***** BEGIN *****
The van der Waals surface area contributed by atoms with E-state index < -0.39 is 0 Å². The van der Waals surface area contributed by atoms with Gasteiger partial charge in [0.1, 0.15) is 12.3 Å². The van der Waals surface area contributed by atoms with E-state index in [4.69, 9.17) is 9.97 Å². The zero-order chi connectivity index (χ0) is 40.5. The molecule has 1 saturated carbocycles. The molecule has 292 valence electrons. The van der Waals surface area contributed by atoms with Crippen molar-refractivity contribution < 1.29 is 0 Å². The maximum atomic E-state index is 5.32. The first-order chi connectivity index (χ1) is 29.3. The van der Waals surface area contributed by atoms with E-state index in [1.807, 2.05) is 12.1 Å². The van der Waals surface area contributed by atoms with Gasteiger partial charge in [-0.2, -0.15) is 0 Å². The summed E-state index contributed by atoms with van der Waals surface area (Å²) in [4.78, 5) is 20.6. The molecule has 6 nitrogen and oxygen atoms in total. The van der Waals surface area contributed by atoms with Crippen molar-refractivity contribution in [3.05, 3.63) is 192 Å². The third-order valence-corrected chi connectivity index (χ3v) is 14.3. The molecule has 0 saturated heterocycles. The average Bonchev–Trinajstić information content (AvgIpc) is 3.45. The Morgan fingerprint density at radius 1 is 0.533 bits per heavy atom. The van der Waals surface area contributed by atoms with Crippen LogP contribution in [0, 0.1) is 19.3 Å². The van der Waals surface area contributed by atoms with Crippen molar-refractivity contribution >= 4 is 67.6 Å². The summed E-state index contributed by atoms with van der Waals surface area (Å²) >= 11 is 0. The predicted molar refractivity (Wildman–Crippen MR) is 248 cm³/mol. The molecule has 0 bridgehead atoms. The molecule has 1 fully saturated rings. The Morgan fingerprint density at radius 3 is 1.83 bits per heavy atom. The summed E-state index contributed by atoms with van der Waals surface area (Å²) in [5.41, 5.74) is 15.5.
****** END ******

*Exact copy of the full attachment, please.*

The van der Waals surface area contributed by atoms with E-state index < -0.39 is 0 Å². The van der Waals surface area contributed by atoms with Gasteiger partial charge in [0.1, 0.15) is 12.3 Å². The van der Waals surface area contributed by atoms with E-state index in [4.69, 9.17) is 9.97 Å². The zero-order chi connectivity index (χ0) is 40.5. The molecule has 1 saturated carbocycles. The molecule has 292 valence electrons. The van der Waals surface area contributed by atoms with Crippen molar-refractivity contribution < 1.29 is 0 Å². The maximum atomic E-state index is 5.32. The first-order chi connectivity index (χ1) is 29.3. The van der Waals surface area contributed by atoms with E-state index in [1.807, 2.05) is 12.1 Å². The van der Waals surface area contributed by atoms with Gasteiger partial charge in [-0.2, -0.15) is 0 Å². The summed E-state index contributed by atoms with van der Waals surface area (Å²) in [4.78, 5) is 20.6. The molecule has 6 nitrogen and oxygen atoms in total. The van der Waals surface area contributed by atoms with Crippen molar-refractivity contribution in [3.05, 3.63) is 192 Å². The third-order valence-corrected chi connectivity index (χ3v) is 14.3. The molecule has 0 saturated heterocycles. The average Bonchev–Trinajstić information content (AvgIpc) is 3.45. The Morgan fingerprint density at radius 1 is 0.533 bits per heavy atom. The van der Waals surface area contributed by atoms with Crippen LogP contribution in [0, 0.1) is 19.3 Å². The van der Waals surface area contributed by atoms with Crippen molar-refractivity contribution >= 4 is 67.6 Å². The summed E-state index contributed by atoms with van der Waals surface area (Å²) >= 11 is 0. The predicted molar refractivity (Wildman–Crippen MR) is 248 cm³/mol. The molecule has 0 bridgehead atoms. The molecule has 1 fully saturated rings. The Morgan fingerprint density at radius 3 is 1.83 bits per heavy atom. The summed E-state index contributed by atoms with van der Waals surface area (Å²) in [5.41, 5.74) is 15.5.